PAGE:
# Blackbody radiation over whole frequency spectrum

• CassiopeiaA
In summary, the conversation discusses the concept of black body radiation and how quantization of energy can solve the ultraviolet catastrophe. The speaker has a doubt regarding the behavior of charge particles in a black body cavity at thermal equilibrium and how they can radiate across all frequencies. The response clarifies that the assembly of harmonic oscillators in the cavity refers to the modes of the radiation field, not the electrons in the enclosure.
CassiopeiaA
I was studying black body radiation and how quantization of energy solves the problem of ultraviolet catastrophe. But I have a very fundamental doubt. A black body can be assumed as a cavity with a small hole with radiation leaking out of it. As the temperature of the black body is increased we can assume the the charge particles, electrons, on the metal surface will behave as harmonic oscillators and the energy of the harmonic oscillation will be equal to the energy density of the radiation inside the cavity at thermal equilibrium.

My doubt is that at thermal equilibrium, the cavity(assuming it to be uniform) will have a uniform temperature. Since the oscillations of the charged particles is due to the thermal agitation, how can the charge particles radiate all over the frequency range? The temperature is uniform over the cavity, won't they all be experiencing same thermal agitation and oscillate at same frequency

The average energy of the particles mat be the same, but at any given monent some of the particles will carry more energy than the average and others less.

CassiopeiaA said:
Since the oscillations of the charged particles is due to the thermal agitation, how can the charge particles radiate all over the frequency range?

The cavity consists of an enclosure that is in thermal equilibrium with electromagnetic radiation consisting of a discrete spectrum of modes. The electrons in the enclosure are constantly absorbing radiation of all available modes and remitting the radiation across all absorbed modes. This is the necessary situation if we wish to use equilibrium statistical mechanics. Thus the assembly of harmonic oscillators in the cavity refers to the modes of the radiation field, not the electrons in the enclosure (atomic vibrations in a lattice can be regarded as an assembly of harmonic oscillators but this is immaterial to the problem of blackbody radiation).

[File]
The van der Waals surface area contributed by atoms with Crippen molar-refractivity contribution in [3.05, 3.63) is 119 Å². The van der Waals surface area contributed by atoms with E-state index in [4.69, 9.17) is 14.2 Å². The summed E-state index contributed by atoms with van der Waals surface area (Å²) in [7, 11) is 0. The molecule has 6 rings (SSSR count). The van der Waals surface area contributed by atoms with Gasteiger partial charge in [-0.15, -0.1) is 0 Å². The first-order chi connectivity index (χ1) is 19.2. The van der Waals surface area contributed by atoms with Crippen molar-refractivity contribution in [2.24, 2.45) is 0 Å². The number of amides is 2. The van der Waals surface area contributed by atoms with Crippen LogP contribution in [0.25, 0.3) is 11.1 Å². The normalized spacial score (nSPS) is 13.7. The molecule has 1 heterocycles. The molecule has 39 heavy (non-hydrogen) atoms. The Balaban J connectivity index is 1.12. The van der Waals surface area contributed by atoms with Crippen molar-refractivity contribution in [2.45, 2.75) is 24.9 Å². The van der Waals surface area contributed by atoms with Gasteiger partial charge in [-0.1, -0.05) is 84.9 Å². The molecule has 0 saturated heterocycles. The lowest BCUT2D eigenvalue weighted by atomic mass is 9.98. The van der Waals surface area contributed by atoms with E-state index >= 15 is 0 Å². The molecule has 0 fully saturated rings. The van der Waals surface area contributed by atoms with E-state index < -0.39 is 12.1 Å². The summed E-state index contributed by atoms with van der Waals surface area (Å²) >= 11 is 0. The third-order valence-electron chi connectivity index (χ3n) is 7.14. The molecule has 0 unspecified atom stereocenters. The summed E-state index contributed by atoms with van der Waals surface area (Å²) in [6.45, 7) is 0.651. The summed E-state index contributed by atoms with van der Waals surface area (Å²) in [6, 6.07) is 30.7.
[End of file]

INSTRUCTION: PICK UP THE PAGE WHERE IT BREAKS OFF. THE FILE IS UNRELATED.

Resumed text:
## 1. What is blackbody radiation?

Blackbody radiation refers to the electromagnetic radiation emitted by a perfectly black, or ideal, object. It is the thermal radiation that an object emits due to its temperature, and is determined by its surface temperature and the material it is made of.

## 2. What is the whole frequency spectrum?

The whole frequency spectrum refers to the range of electromagnetic radiation that includes all possible frequencies, from the lowest radio waves to the highest gamma rays. This spectrum is continuous and has no gaps.

## 3. How is blackbody radiation distributed over the whole frequency spectrum?

According to Planck's law, the distribution of blackbody radiation over the whole frequency spectrum follows a specific curve known as the Planck curve. This curve shows that the intensity of radiation increases with frequency, reaching a peak at a certain frequency before decreasing again.

## 4. What is the significance of studying blackbody radiation over the whole frequency spectrum?

Studying blackbody radiation over the whole frequency spectrum helps us understand the physical properties of objects, such as their temperature and composition. It also has practical applications in fields such as astronomy, where the spectrum of blackbody radiation emitted by stars can reveal information about their temperature and composition.

## 5. How is blackbody radiation related to the concept of thermal equilibrium?

In thermal equilibrium, the rate of energy absorption and emission by an object is equal. Blackbody radiation is the result of this energy exchange, where the object absorbs energy at the same rate that it emits it. This is why a perfectly black object in thermal equilibrium appears to have a constant temperature and emits radiation in a continuous spectrum.

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